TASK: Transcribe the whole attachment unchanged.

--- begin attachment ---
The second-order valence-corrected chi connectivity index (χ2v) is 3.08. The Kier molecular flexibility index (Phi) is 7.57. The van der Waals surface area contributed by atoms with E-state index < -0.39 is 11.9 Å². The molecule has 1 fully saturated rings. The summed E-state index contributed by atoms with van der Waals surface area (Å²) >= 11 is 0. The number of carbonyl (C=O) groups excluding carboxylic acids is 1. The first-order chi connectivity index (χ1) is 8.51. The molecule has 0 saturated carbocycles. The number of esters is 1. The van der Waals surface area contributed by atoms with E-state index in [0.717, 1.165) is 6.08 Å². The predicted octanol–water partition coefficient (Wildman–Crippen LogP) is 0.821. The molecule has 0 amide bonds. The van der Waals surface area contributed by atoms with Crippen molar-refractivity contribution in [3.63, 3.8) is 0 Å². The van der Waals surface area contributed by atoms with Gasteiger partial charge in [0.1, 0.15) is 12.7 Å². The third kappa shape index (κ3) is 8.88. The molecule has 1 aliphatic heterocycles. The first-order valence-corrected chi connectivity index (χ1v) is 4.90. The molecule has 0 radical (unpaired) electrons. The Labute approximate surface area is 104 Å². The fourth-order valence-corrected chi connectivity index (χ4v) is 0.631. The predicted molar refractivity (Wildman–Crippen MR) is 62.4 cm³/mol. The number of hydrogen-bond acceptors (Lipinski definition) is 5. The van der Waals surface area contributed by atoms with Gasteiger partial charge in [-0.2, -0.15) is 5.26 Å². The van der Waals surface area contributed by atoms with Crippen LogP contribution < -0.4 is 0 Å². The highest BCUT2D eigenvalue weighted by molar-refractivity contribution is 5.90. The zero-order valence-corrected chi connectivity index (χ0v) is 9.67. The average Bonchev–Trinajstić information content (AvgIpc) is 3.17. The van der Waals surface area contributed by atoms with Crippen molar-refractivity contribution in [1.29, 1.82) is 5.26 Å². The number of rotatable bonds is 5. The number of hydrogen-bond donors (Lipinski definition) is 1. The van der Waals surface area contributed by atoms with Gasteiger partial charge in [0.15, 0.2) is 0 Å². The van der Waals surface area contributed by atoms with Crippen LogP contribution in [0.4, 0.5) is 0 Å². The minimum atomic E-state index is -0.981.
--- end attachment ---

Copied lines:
The second-order valence-corrected chi connectivity index (χ2v) is 3.08. The Kier molecular flexibility index (Phi) is 7.57. The van der Waals surface area contributed by atoms with E-state index < -0.39 is 11.9 Å². The molecule has 1 fully saturated rings. The summed E-state index contributed by atoms with van der Waals surface area (Å²) >= 11 is 0. The number of carbonyl (C=O) groups excluding carboxylic acids is 1. The first-order chi connectivity index (χ1) is 8.51. The molecule has 0 saturated carbocycles. The number of esters is 1. The van der Waals surface area contributed by atoms with E-state index in [0.717, 1.165) is 6.08 Å². The predicted octanol–water partition coefficient (Wildman–Crippen LogP) is 0.821. The molecule has 0 amide bonds. The van der Waals surface area contributed by atoms with Crippen molar-refractivity contribution in [3.63, 3.8) is 0 Å². The van der Waals surface area contributed by atoms with Gasteiger partial charge in [0.1, 0.15) is 12.7 Å². The third kappa shape index (κ3) is 8.88. The molecule has 1 aliphatic heterocycles. The first-order valence-corrected chi connectivity index (χ1v) is 4.90. The molecule has 0 radical (unpaired) electrons. The Labute approximate surface area is 104 Å². The fourth-order valence-corrected chi connectivity index (χ4v) is 0.631. The predicted molar refractivity (Wildman–Crippen MR) is 62.4 cm³/mol. The number of hydrogen-bond acceptors (Lipinski definition) is 5. The van der Waals surface area contributed by atoms with Gasteiger partial charge in [-0.2, -0.15) is 5.26 Å². The van der Waals surface area contributed by atoms with Crippen LogP contribution < -0.4 is 0 Å². The highest BCUT2D eigenvalue weighted by molar-refractivity contribution is 5.90. The zero-order valence-corrected chi connectivity index (χ0v) is 9.67. The average Bonchev–Trinajstić information content (AvgIpc) is 3.17. The van der Waals surface area contributed by atoms with Crippen molar-refractivity contribution in [1.29, 1.82) is 5.26 Å². The number of rotatable bonds is 5. The number of hydrogen-bond donors (Lipinski definition) is 1. The van der Waals surface area contributed by atoms with Gasteiger partial charge in [0.15, 0.2) is 0 Å². The van der Waals surface area contributed by atoms with Crippen LogP contribution in [0.4, 0.5) is 0 Å². The minimum atomic E-state index is -0.981.